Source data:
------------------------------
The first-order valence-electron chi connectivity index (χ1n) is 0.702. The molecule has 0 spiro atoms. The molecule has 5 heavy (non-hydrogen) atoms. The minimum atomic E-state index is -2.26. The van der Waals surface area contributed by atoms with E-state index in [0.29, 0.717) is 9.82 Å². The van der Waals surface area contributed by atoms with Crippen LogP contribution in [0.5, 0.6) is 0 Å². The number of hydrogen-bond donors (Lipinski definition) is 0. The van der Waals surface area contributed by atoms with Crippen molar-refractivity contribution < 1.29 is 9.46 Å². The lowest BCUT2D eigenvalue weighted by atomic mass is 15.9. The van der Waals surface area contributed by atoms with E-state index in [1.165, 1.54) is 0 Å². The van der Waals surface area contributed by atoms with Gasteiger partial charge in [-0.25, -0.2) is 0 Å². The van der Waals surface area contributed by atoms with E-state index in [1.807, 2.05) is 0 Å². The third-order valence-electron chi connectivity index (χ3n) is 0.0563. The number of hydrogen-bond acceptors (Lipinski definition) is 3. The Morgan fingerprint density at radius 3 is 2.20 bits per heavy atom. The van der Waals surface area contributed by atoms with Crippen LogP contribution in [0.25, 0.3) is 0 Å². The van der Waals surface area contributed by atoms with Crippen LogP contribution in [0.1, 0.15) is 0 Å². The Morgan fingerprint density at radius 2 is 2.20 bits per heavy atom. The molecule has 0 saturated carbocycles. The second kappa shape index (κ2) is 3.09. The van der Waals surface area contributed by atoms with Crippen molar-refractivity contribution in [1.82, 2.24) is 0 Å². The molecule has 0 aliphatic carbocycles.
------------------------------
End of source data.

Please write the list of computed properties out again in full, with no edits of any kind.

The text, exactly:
The first-order valence-electron chi connectivity index (χ1n) is 0.702. The molecule has 0 spiro atoms. The molecule has 5 heavy (non-hydrogen) atoms. The minimum atomic E-state index is -2.26. The van der Waals surface area contributed by atoms with E-state index in [0.29, 0.717) is 9.82 Å². The van der Waals surface area contributed by atoms with Crippen LogP contribution in [0.5, 0.6) is 0 Å². The number of hydrogen-bond donors (Lipinski definition) is 0. The van der Waals surface area contributed by atoms with Crippen molar-refractivity contribution < 1.29 is 9.46 Å². The lowest BCUT2D eigenvalue weighted by atomic mass is 15.9. The van der Waals surface area contributed by atoms with E-state index in [1.165, 1.54) is 0 Å². The van der Waals surface area contributed by atoms with Gasteiger partial charge in [-0.25, -0.2) is 0 Å². The van der Waals surface area contributed by atoms with E-state index in [1.807, 2.05) is 0 Å². The third-order valence-electron chi connectivity index (χ3n) is 0.0563. The number of hydrogen-bond acceptors (Lipinski definition) is 3. The Morgan fingerprint density at radius 3 is 2.20 bits per heavy atom. The van der Waals surface area contributed by atoms with Crippen LogP contribution in [0.25, 0.3) is 0 Å². The van der Waals surface area contributed by atoms with Crippen LogP contribution in [0.1, 0.15) is 0 Å². The Morgan fingerprint density at radius 2 is 2.20 bits per heavy atom. The molecule has 0 saturated carbocycles. The second kappa shape index (κ2) is 3.09. The van der Waals surface area contributed by atoms with Crippen molar-refractivity contribution in [1.82, 2.24) is 0 Å². The molecule has 0 aliphatic carbocycles.